visited Turkey in an attempt to get the Turks to enter the war on the Allies' side. Though the purpose of Eden's visit was anti-German rather than anti-Soviet, Molotov assumed otherwise and in a series of conversations with the Italian Ambassador Augusto Rosso, Molotov claimed that the Soviet Union would soon be faced with an Anglo-Turkish invasion of the Crimea. The British historian D.C. Watt argued that on the basis of Molotov's statements to Rosso, it would appear that in early 1941, Stalin and Molotov viewed Britain rather than Germany as the principal threat.

The Molotov-Ribbentrop Pact governed Soviet-German relations until June 1941 when Hitler, having occupied France
France
The French Republic , The French Republic , The French Republic , (commonly known as France , is a unitary semi-presidential republic in Western Europe with several overseas territories and islands located on other continents and in the Indian, Pacific, and Atlantic oceans. Metropolitan France...

 and neutralised Britain
United Kingdom
The United Kingdom of Great Britain and Northern IrelandIn the United Kingdom and Dependencies, other languages have been officially recognised as legitimate autochthonous languages under the European Charter for Regional or Minority Languages...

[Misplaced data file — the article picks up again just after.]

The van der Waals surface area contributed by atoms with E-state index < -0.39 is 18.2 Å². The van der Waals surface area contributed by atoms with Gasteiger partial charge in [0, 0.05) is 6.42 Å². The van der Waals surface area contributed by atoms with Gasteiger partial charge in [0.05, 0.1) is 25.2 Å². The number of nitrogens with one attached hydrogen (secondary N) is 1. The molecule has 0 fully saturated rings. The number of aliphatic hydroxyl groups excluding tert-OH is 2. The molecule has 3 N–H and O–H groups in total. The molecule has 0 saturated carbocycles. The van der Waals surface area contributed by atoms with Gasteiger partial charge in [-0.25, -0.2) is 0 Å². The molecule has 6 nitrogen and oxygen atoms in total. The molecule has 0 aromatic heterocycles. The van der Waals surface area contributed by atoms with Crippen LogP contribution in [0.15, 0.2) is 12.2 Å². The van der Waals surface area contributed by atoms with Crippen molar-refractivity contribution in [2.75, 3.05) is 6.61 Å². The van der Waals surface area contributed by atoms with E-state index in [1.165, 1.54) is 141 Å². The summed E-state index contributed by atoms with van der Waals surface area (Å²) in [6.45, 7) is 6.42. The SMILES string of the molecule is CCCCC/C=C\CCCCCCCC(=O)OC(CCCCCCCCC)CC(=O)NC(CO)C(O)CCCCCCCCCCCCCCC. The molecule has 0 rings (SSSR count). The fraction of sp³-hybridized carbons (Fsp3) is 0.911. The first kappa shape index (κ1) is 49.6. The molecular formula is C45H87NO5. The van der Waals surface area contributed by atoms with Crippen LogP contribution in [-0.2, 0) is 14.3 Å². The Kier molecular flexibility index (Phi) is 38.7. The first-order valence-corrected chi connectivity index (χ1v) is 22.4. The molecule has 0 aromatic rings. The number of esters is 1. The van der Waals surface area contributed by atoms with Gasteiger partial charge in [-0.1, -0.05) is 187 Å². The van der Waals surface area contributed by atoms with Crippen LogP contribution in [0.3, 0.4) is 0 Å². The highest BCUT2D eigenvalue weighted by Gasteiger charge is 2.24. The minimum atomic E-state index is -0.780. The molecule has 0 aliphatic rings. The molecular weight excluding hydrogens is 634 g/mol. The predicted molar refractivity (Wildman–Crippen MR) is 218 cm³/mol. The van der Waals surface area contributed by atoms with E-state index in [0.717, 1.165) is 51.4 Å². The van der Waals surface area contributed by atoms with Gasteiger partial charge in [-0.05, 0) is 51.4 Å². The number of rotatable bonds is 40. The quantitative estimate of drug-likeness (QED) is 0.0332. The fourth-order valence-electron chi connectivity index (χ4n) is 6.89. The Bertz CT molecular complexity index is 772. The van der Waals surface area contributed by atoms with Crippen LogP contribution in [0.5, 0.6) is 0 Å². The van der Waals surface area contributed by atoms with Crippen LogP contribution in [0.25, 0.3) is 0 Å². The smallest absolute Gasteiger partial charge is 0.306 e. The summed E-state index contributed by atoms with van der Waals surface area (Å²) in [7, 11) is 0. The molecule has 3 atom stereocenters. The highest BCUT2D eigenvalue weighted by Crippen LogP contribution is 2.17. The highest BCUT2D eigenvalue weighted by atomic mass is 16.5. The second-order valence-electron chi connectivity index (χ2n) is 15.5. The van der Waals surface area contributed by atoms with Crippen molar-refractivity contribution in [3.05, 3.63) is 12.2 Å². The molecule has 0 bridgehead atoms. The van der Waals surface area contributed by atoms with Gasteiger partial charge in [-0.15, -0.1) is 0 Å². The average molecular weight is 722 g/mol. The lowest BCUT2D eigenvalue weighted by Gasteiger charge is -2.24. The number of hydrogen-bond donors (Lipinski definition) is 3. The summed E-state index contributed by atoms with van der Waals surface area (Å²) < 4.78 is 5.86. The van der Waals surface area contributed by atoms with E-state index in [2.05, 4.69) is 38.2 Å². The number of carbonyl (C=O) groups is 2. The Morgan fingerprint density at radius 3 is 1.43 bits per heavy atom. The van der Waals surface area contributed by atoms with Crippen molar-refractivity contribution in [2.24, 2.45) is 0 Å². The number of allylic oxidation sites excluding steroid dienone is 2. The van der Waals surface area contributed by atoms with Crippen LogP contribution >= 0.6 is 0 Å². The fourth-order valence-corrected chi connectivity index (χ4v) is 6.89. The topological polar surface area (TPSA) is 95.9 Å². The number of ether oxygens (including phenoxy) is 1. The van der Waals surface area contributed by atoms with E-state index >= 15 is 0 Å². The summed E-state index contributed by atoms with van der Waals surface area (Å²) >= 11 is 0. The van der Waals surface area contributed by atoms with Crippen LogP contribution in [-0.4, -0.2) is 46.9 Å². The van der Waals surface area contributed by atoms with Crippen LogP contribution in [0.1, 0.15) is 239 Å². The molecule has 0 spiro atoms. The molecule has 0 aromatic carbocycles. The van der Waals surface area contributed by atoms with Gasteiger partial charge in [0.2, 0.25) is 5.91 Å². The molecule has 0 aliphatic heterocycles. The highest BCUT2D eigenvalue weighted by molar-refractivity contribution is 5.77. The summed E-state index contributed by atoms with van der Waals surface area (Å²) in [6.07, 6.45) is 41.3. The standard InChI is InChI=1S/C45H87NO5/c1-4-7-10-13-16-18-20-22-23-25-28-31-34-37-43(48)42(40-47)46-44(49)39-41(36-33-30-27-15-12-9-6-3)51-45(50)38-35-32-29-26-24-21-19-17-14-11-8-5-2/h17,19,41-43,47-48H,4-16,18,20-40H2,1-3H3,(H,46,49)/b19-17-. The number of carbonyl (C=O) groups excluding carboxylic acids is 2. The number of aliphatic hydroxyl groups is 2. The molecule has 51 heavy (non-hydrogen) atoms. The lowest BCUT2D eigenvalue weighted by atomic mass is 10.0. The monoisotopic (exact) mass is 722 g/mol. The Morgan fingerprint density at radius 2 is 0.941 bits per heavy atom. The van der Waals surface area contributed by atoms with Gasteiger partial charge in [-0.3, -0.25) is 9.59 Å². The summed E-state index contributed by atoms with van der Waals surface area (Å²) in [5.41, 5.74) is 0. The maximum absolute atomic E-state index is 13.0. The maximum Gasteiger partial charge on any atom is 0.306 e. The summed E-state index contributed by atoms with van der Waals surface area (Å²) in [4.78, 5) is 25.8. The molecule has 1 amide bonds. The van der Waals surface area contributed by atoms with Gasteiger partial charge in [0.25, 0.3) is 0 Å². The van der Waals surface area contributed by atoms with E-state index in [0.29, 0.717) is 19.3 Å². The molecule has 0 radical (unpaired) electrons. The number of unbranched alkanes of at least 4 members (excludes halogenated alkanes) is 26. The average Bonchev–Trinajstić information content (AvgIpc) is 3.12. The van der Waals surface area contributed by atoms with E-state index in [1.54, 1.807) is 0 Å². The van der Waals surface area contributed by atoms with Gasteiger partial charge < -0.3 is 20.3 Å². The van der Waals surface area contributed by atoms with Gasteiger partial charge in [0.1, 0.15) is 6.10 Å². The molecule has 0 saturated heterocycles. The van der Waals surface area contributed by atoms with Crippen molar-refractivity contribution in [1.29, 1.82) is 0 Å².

, turned east and attacked the Soviet Union. Molotov was responsible for telling the Soviet people
Soviet people
Soviet people or Soviet nation was an umbrella demonym for the population of the Soviet Union. Initially used as a nonspecific reference to the Soviet population, it was eventually declared to be a "new historical, social and international unity of people".-Nationality politics in early Soviet...

 of the attack, when he instead of Stalin announced the war. His speech, broadcast by radio on 22 June, characterised the Soviet Union in a role similar to that articulated for Britain by Winston Churchill
Winston Churchill
Sir Winston Leonard Spencer-Churchill, was a predominantly Conservative British politician and statesman known for his leadership of the United Kingdom during the Second World War. He is widely regarded as one of the greatest wartime leaders of the century and served as Prime Minister twice...

 in his early wartime speeches. The State Defence Committee was established soon after Molotov's speech; Stalin was elected Chairman and Molotov was elected Deputy Chairman.
Following the German invasion, Molotov conducted urgent negotiations with Britain and, later, the United States